The economy contracted at a 6.1% annual rate in the first quarter, which was a little more than the 4.6% decrease in real GDP expected by economists. The best news in the B.E.A. report report was the rebound in Personal Consumption Expenditures during the first quarter. Consumer spending grew at 2.2% during the first quarter (see graph above) following two quarters of negative growth (-4.3% in 2008:Q4 and -3.9% in 2008:Q3), and was just slightly below the 2.27% average growth since 2001.
REUTERS — There were some bright spots in the report. Consumer spending, which accounts for over two-thirds of U.S. economic activity, rose 2.2%, after collapsing in the second half of last year. Consumer spending was boosted by a 9.4% jump in purchases of durable goods, the first advance after four quarters of decline.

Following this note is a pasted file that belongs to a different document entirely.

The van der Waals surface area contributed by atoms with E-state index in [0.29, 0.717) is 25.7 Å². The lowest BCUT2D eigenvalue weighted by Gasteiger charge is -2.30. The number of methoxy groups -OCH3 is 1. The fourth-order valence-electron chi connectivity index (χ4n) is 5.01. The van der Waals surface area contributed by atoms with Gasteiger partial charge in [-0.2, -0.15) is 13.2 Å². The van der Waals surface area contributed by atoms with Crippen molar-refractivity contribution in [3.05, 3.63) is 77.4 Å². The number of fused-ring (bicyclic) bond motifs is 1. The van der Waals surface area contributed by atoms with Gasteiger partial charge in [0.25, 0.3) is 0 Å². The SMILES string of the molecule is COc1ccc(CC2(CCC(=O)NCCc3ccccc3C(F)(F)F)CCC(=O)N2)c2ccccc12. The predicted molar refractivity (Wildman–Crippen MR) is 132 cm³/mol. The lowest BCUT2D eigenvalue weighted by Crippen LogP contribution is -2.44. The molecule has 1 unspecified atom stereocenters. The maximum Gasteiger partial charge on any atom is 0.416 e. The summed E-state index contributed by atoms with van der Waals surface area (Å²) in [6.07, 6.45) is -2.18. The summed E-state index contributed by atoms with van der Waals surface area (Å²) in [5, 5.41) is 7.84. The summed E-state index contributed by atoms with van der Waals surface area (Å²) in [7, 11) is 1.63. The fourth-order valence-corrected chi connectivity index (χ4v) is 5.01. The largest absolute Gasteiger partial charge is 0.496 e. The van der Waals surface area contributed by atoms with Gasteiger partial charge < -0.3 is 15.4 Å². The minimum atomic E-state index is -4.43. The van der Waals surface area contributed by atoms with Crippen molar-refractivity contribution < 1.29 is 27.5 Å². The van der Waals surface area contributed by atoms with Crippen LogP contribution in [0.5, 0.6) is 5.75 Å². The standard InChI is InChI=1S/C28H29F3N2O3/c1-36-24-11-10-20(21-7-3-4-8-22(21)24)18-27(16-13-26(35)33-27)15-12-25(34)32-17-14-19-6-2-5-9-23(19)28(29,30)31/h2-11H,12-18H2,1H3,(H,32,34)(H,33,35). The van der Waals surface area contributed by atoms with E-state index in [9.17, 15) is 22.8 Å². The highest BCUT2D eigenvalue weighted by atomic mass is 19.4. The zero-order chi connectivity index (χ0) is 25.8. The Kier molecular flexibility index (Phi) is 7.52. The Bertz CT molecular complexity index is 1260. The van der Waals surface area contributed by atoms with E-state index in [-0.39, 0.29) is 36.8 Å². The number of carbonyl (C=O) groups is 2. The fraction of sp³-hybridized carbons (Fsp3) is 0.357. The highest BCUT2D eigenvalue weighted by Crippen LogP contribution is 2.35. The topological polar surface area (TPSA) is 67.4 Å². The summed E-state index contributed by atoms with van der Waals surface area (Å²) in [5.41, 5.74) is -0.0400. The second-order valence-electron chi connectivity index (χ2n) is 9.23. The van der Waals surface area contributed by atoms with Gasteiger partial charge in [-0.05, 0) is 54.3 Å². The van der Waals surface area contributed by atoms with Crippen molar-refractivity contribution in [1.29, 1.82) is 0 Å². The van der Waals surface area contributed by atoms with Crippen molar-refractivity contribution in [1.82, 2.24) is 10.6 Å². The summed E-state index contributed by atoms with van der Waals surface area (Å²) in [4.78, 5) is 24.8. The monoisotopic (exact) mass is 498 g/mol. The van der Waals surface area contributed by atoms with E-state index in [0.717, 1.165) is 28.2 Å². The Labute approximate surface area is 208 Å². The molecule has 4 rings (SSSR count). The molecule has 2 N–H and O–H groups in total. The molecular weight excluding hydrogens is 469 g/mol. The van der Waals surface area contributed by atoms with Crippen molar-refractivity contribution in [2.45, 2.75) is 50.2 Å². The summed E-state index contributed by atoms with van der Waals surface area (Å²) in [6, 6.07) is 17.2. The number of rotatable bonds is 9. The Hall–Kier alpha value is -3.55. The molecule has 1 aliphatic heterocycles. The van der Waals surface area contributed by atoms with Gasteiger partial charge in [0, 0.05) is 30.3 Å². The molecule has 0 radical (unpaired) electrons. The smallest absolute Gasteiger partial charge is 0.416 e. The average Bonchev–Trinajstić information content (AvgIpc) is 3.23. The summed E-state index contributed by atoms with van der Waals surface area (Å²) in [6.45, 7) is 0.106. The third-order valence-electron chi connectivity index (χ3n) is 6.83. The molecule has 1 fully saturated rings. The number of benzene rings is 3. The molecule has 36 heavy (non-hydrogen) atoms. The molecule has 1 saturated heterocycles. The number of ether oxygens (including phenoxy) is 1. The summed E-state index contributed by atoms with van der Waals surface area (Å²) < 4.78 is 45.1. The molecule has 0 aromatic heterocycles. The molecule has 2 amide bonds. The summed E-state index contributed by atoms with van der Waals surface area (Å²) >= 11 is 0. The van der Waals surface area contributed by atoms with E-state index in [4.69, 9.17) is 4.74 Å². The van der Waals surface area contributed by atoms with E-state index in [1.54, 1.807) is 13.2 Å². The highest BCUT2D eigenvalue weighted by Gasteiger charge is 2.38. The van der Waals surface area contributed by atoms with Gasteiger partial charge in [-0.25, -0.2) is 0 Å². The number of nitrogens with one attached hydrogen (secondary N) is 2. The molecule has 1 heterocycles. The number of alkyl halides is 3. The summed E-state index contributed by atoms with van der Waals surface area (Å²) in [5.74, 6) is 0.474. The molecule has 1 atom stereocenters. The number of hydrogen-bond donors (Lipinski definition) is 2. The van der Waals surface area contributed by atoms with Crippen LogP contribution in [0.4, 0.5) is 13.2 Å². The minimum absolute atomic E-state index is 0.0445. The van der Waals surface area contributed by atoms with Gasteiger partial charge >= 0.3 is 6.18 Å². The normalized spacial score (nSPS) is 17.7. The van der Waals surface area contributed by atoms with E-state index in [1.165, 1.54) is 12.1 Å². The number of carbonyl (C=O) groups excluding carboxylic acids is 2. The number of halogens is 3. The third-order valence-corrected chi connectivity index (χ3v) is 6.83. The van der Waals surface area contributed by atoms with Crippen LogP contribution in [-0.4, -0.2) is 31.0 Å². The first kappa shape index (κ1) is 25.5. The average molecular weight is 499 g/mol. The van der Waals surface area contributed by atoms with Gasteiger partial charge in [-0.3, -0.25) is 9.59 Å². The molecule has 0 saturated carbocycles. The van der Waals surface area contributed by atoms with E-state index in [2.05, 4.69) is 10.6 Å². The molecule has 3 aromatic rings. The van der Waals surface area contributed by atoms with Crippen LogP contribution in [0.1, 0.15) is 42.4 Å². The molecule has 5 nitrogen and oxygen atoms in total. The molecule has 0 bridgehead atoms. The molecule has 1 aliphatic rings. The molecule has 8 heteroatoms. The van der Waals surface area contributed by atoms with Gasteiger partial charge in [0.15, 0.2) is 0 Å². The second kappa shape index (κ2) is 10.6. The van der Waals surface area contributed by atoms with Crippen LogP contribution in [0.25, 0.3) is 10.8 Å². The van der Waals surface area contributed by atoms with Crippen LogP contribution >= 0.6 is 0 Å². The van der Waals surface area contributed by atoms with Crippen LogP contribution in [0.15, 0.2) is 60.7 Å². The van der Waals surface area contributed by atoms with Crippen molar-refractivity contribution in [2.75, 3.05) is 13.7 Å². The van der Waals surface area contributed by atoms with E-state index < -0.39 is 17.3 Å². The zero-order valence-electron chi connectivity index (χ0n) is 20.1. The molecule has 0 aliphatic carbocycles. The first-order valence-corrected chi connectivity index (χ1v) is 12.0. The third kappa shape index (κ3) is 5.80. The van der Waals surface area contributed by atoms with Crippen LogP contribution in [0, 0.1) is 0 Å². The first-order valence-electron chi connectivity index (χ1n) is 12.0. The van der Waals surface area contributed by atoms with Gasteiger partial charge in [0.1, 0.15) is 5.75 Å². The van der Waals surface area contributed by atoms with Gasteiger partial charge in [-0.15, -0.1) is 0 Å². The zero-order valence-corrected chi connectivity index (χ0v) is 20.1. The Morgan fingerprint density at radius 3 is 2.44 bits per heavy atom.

WSJ — GDP acts as a scoreboard for the economy by measuring all goods and services produced. Its biggest component is consumer spending, which accounts for about 70% of GDP. First-quarter spending increased 2.2%, after dropping 4.3% in the fourth quarter.
Hopefully, a good portion of this increase in consumer spending was in the lawn and garden category. As you probably saw in the Making Cents sales poll, 46% indicated that March sales were higher than same-month sales in 2008, 4% indicated they were the same level, and 50% indicated fewer March sales than last year. This is consistent with my conversations across the country as well.
Be sure to complete the April poll on the right side of the page.